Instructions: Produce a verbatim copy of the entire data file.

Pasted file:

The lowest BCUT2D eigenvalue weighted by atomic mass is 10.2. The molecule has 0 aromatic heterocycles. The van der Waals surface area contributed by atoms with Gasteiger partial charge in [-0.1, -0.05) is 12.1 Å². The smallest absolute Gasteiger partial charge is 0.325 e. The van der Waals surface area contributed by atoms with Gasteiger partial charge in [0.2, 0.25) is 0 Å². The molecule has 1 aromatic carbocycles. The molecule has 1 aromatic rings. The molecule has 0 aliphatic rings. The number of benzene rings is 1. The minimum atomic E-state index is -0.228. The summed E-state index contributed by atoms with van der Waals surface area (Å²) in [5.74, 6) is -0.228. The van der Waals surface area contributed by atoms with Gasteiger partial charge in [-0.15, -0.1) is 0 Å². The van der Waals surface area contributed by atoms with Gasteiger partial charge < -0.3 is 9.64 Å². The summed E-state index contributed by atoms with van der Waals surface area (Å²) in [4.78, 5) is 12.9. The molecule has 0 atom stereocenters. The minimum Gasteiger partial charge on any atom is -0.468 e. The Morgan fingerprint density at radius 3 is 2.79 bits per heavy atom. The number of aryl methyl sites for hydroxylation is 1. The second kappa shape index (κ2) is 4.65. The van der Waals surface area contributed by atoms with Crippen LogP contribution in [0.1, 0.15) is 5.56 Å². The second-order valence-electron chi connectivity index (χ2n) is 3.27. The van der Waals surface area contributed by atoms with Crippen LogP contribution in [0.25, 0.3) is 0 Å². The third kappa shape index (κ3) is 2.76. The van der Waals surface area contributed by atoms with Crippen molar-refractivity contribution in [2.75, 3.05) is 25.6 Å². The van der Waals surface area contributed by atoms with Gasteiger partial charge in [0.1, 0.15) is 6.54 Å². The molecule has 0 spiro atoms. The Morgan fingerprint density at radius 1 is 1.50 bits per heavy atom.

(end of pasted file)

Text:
The lowest BCUT2D eigenvalue weighted by atomic mass is 10.2. The molecule has 0 aromatic heterocycles. The van der Waals surface area contributed by atoms with Gasteiger partial charge in [-0.1, -0.05) is 12.1 Å². The smallest absolute Gasteiger partial charge is 0.325 e. The van der Waals surface area contributed by atoms with Gasteiger partial charge in [0.2, 0.25) is 0 Å². The molecule has 1 aromatic carbocycles. The molecule has 1 aromatic rings. The molecule has 0 aliphatic rings. The number of benzene rings is 1. The minimum atomic E-state index is -0.228. The summed E-state index contributed by atoms with van der Waals surface area (Å²) in [5.74, 6) is -0.228. The van der Waals surface area contributed by atoms with Gasteiger partial charge in [-0.15, -0.1) is 0 Å². The van der Waals surface area contributed by atoms with Gasteiger partial charge < -0.3 is 9.64 Å². The summed E-state index contributed by atoms with van der Waals surface area (Å²) in [4.78, 5) is 12.9. The molecule has 0 atom stereocenters. The minimum Gasteiger partial charge on any atom is -0.468 e. The Morgan fingerprint density at radius 3 is 2.79 bits per heavy atom. The number of aryl methyl sites for hydroxylation is 1. The second kappa shape index (κ2) is 4.65. The van der Waals surface area contributed by atoms with Crippen LogP contribution in [0.1, 0.15) is 5.56 Å². The second-order valence-electron chi connectivity index (χ2n) is 3.27. The van der Waals surface area contributed by atoms with Crippen LogP contribution in [0.25, 0.3) is 0 Å². The third kappa shape index (κ3) is 2.76. The van der Waals surface area contributed by atoms with Crippen molar-refractivity contribution in [2.75, 3.05) is 25.6 Å². The van der Waals surface area contributed by atoms with Gasteiger partial charge in [0.1, 0.15) is 6.54 Å². The molecule has 0 spiro atoms. The Morgan fingerprint density at radius 1 is 1.50 bits per heavy atom.